Most startup founders hustle in 2-3 person teams. That’s fine when you are still testing product-market fit. It’s fine to run your company like a weekly hackathon, when none of the founders have partners or children. But what happens when you raise a funding round and have to ramp up hiring of 10–40 people?
Chances are, team dynamics change dramatically. You start hiring older employees who have children, varying work experiences, and diverse backgrounds. Politics start to occur, communications become harder. Some even commented on "Why everything breaks at 25 employees".
One good book I’d recommend founders read is Charles Duhigg’s Smarter Faster Better. He chronicles how Google’s Project Aristotle spent 150 hours asking Google employees what they thought would make teams effective. After looking at 180 teams, they discovered that, personality types, skills or backgrounds does not seem to make a difference.
Not many startups can employ PhDs like Google, so why not follow what they do!
Myth of the Superstar
The project discovered that unlike the myth in our head- that you'll need superstars on your team, it is not WHO is on the team that matters, but HOW they interact.
(Caveat: In order to get INTO Google, I think you ought be quite good at what you do.)
Laszlo Bock, the head of the People Operations department at Google says, “You can take a team of average performers, and if you teach them to interact in the right way, they’ll do things no superstar could ever accomplish.”
Most good teams demonstrated
Equality in distribution of conversation turn-taking
As long as everyone got the chance to talk, the team did well
High average social sensitivity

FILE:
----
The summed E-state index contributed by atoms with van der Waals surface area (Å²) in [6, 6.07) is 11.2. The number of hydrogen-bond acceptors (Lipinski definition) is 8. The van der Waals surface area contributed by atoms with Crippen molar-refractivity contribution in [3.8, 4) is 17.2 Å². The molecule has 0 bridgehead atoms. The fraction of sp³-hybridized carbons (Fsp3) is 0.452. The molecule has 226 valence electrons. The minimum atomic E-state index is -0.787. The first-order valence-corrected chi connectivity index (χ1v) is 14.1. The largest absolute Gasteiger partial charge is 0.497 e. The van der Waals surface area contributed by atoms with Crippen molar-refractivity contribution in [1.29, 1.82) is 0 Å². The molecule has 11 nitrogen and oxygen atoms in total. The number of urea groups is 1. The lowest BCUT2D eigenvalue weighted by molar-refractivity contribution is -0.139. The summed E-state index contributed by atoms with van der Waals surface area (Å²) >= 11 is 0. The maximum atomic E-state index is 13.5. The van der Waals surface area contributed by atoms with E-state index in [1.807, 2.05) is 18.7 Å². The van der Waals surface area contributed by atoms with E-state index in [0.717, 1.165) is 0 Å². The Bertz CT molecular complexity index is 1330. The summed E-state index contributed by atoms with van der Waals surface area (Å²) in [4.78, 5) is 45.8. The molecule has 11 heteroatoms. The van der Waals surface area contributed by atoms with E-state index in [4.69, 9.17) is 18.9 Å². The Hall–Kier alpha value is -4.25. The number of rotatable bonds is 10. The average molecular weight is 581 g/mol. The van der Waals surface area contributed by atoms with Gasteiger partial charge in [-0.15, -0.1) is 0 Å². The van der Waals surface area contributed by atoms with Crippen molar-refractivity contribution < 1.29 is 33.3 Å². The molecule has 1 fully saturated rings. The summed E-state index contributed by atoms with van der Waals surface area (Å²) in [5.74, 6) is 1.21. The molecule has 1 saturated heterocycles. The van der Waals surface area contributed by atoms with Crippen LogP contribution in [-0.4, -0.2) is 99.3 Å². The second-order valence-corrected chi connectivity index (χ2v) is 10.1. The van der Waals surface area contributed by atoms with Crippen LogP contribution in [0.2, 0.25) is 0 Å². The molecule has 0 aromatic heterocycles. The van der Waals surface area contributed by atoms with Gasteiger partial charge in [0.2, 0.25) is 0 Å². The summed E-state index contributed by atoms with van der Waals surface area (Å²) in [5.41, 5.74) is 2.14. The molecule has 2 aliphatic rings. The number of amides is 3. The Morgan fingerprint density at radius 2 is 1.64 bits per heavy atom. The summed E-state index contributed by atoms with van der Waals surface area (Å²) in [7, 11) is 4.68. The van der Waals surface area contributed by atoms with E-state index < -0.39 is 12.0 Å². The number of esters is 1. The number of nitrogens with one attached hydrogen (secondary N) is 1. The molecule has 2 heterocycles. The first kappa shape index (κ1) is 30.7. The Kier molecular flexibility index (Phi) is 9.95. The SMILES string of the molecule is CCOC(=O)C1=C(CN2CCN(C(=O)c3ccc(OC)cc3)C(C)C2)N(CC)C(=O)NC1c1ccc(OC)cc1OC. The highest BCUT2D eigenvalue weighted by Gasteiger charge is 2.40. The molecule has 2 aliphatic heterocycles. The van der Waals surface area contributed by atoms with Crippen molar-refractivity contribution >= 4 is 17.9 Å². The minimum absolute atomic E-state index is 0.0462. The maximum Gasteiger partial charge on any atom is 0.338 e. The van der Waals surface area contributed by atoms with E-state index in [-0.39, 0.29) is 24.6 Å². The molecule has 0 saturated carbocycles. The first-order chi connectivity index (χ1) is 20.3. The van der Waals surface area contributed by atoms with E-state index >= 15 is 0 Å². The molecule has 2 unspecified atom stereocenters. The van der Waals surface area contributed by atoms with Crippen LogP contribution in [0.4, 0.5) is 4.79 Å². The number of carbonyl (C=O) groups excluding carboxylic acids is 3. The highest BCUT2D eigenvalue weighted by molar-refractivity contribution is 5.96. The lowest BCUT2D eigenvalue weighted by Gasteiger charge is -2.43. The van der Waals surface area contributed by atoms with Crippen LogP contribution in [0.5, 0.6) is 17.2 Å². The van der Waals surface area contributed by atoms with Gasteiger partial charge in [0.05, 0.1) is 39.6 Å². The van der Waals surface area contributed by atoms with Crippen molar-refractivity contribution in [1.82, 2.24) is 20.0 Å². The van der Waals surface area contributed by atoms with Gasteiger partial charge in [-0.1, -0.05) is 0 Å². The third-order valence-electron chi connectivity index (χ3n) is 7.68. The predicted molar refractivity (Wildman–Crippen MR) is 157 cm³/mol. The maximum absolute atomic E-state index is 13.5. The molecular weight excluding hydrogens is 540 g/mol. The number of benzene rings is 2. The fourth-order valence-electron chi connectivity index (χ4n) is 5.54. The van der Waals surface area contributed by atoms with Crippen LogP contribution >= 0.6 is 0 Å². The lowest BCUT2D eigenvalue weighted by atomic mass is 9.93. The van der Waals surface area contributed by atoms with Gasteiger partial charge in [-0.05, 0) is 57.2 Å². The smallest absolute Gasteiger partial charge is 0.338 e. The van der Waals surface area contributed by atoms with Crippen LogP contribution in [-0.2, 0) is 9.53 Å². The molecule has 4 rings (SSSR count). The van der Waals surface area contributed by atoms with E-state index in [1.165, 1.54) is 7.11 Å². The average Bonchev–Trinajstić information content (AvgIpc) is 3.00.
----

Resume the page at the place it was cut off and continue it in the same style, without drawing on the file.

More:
Intuiting how members felt based on their tone of voice
That’s great news to a startup, given the limited resources they have, they probably will not be able to hire the best tech talent, but you can punch above your weight by sorting out your company culture.
How can you promote an effective team culture?
The research show that the one key aspect of a functioning effective team is how the group fosters Psychological Safety.
That is, a shared belief, held by members of a team, that the group is a safe place for taking risks.
For example, the team will not embarrass, reject or punish someone for speaking up and that the team climate characterised by interpersonal trust and mutual respect in which people are comfortable being themselves.
What this is means is that the million dollar question every CEO has to ask themselves each day is this:
"How do you convince people to feel safe while encouraging them to be willing to disagree?"
Leaders Model the Behaviour
Google discovered that the team leader has the big influence to model the behaviour necessary in creating high performing teams.
Google then created checklists for every leader to follow. Team leaders should,
Not interrupt teammates during conversations
Demonstrate they are listening by summarising what people say after they said it
They should admit they don’t know
They shouldn’t end a meeting until all team members have spoken at least once
Encourage people who are upset to express their frustrations, and encourage teammates to respond in non-judgmental ways
Call out intergroup conflicts and resolve them through open discussion
THE IMPORTANCE OF MENTORSHIP FOR FOUNDERS
The recent funding rounds of startups in Southeast Asia has seen the rapid growth of startup teams. Leading small teams to a Series A round pose leadership challenges for founders and entrepreneurs alike.
Having to grow as a company, working with diverse cultures and backgrounds, is no easy feat.
One important aspect in which founders should look for is mentors who have gone before you. It could be in an accelerator program or they could be serial entrepreneurs in a VC fund, getting access to such mentors can help guide founders past such culture missteps.
As the research shows, you can copy infrastructure and talent, but it is HOW you work that produces high performing startups in Asia.